“But…” Joe started, I threw him a contrite glance and he closed his mouth.

The salesman was a pro. He senses the confusion and rose gallantly to Joe’s aid.

“Would you like tea, coffee, coke or beer? Actually, alcohol is not allowed, but things can be arranged.” His eyes and attention were now fixed on my friend. Before we could answer he led us into a very posh office, “Sit down,” the salesman invited, the smile still pasted on his face. He put some color brochures into our hands.

“That’s a terrific machine you’re buying there.” He pantomimed. He never seems to mind that we haven’t yet make up our minds.

“It is a pretty beast that runs on a tested and original INTEL 80486 processor, and together with the co-processor, it turns into a terrific number-cruncher, it is the best machine around in its class, you cannot make a mistake buying that machine, no one can. A truly and tested 66-nanomegahertz speed demon. Your spreadsheet will calculate so fast that you’ll think that you’ve imagined it. Its hard disk and floppies are optimized to sort a full gigabyte of the database in one minute flat, give or take a few microseconds. Graphics are displayed instantaneously, thanks to the no-wait-state graphics accelerator. It’s a highly-rated machine, 100% compatible system. The paging unit, bus control, request prioritizer, physical address bus, perfecter/limit checker, local-bus path are built to the highest standards. So are the address latches and drivers, physical address adder, offset adder, barrel shifter adder, instruction decoder, and the internal physical address. All the components are fabricated by the best-automated assembly plant in Singapore. You know that Singaporeans are, by far, ahead of the Koreans when it comes to computer engineering. We sell the best at BigTime.” He gave a well-satiated smile.

“But the tech-specs say there is a CYRIX chip in the machine, why do you say it was an original INTEL, and what is nanomegahertz?” I queried.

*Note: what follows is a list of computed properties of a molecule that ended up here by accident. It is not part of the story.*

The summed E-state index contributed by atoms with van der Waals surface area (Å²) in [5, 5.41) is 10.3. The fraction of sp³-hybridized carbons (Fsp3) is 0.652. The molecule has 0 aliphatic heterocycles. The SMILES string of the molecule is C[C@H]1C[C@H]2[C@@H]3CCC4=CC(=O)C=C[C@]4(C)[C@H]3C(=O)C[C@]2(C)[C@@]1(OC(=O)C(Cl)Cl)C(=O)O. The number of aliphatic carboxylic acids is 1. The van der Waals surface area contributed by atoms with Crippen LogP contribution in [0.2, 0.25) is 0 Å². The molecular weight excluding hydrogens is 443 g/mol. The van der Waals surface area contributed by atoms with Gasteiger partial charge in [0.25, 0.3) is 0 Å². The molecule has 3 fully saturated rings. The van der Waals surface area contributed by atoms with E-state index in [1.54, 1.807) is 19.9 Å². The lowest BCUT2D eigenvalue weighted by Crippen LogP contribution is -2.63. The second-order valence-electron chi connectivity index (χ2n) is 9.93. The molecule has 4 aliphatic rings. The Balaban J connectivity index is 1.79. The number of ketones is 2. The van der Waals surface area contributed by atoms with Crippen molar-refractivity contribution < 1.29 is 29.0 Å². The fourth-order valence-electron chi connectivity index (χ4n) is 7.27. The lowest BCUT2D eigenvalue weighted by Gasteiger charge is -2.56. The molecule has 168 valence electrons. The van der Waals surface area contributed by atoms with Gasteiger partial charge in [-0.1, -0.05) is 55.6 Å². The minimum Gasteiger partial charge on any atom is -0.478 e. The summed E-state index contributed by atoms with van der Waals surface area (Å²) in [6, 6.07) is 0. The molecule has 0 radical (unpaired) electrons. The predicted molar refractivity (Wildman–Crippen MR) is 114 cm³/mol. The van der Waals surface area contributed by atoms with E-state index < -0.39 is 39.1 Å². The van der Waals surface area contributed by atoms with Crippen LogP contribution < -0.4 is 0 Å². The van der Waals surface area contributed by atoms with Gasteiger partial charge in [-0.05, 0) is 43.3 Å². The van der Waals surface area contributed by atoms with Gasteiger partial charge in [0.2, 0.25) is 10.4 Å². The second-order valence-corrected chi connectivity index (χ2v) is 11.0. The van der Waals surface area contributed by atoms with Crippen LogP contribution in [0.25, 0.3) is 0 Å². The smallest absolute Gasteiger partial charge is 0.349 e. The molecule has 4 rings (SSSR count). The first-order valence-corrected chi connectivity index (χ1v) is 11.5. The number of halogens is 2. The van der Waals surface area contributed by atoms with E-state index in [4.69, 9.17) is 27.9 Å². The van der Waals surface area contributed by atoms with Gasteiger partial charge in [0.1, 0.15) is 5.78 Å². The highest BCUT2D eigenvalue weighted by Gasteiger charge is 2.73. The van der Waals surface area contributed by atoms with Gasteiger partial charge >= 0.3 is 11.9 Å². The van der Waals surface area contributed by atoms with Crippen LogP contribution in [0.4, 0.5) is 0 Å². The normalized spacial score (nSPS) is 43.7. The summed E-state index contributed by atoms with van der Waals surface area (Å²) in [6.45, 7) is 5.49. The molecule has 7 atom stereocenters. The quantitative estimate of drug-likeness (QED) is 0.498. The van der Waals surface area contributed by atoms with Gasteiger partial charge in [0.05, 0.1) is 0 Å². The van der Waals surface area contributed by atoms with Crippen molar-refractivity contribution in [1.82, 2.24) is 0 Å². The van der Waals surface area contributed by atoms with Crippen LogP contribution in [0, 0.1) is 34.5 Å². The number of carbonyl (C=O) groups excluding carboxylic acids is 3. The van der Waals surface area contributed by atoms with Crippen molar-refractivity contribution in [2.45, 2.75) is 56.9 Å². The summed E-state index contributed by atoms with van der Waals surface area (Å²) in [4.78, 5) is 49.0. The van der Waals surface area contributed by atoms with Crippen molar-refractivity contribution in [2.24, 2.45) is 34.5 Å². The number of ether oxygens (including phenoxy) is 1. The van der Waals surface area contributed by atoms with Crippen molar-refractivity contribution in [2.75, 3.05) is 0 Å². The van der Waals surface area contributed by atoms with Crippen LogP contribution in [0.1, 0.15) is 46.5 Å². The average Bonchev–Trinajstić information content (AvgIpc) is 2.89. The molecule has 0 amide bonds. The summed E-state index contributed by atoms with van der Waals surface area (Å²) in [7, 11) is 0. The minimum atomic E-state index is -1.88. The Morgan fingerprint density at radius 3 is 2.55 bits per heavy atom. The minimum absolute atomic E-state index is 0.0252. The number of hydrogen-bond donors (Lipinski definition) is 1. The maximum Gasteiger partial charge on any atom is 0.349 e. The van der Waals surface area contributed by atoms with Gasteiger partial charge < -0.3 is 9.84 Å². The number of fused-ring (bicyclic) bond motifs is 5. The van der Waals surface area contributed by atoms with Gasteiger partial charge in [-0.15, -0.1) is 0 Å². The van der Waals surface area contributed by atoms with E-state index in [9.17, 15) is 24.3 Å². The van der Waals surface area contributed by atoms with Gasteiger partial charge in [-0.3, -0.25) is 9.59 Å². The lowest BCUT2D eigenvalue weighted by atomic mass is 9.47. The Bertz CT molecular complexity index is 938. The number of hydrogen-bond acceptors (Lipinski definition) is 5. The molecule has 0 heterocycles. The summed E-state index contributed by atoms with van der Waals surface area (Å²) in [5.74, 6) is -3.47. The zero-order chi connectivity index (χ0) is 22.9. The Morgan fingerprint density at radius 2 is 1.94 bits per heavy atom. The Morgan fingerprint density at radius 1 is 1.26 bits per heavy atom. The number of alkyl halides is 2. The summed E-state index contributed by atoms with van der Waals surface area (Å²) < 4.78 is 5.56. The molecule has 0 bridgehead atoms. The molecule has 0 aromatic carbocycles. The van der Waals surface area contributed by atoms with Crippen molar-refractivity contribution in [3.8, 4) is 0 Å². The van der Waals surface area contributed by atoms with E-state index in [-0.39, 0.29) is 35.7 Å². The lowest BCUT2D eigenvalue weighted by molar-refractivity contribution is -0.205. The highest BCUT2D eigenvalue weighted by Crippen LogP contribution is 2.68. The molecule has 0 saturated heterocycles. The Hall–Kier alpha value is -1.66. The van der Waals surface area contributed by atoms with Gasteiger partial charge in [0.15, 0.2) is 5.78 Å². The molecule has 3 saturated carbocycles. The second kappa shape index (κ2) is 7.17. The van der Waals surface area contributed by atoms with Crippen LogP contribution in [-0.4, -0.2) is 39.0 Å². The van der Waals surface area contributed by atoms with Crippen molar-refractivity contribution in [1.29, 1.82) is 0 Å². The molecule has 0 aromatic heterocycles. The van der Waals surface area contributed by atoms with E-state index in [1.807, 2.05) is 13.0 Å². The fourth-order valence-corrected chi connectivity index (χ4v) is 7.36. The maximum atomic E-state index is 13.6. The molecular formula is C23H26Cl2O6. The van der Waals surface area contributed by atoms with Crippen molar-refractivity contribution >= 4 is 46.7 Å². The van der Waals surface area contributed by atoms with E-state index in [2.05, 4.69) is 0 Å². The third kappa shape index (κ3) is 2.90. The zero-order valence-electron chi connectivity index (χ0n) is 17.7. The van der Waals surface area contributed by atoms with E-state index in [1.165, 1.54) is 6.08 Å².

The salesman replied with a laconic laugh, “Yeah, you seem to be out of circulation. INTEL is in deep trouble at the moment, and no decent computer OEM is betting his wine-cellar on its surviving. Why would anyone bet on a losing horse? He glowed mischievously at Appiah who, to my utter consternation, beamed back.

“And according to the Computer Today magazine of last week,” the salesman continued, “CYRIX chips outperformed INTEL by about 750% on every test thrown at them. The FPU is more than a trillion times faster, the cache left INTEL in the dust. CYRIX screen refresh rate is so fast that there is no basis for comparison. And, of course, you couldn’t have come at a better time. We’re having our super sales, you get a 25% reduction on any peripheral of your choice. Plus, of course, you get a bundle of software to ensure that you stay competitive in your business for the next decade. You get the latest version of the Windows operating system thrown in as a measure of our appreciation of your patronage. I am sure you have heard of Windows 3.1. That Operating System will enable you to run about thirty programs at the same time.”

I couldn’t contain myself any longer. “How do you do that, and why did you call Windows an operating system?”

The salesman smiled at my friend, ” I told you that our friend here is out of circulation. The trick is called multi-noding, available only on 80486-processor-based machines.”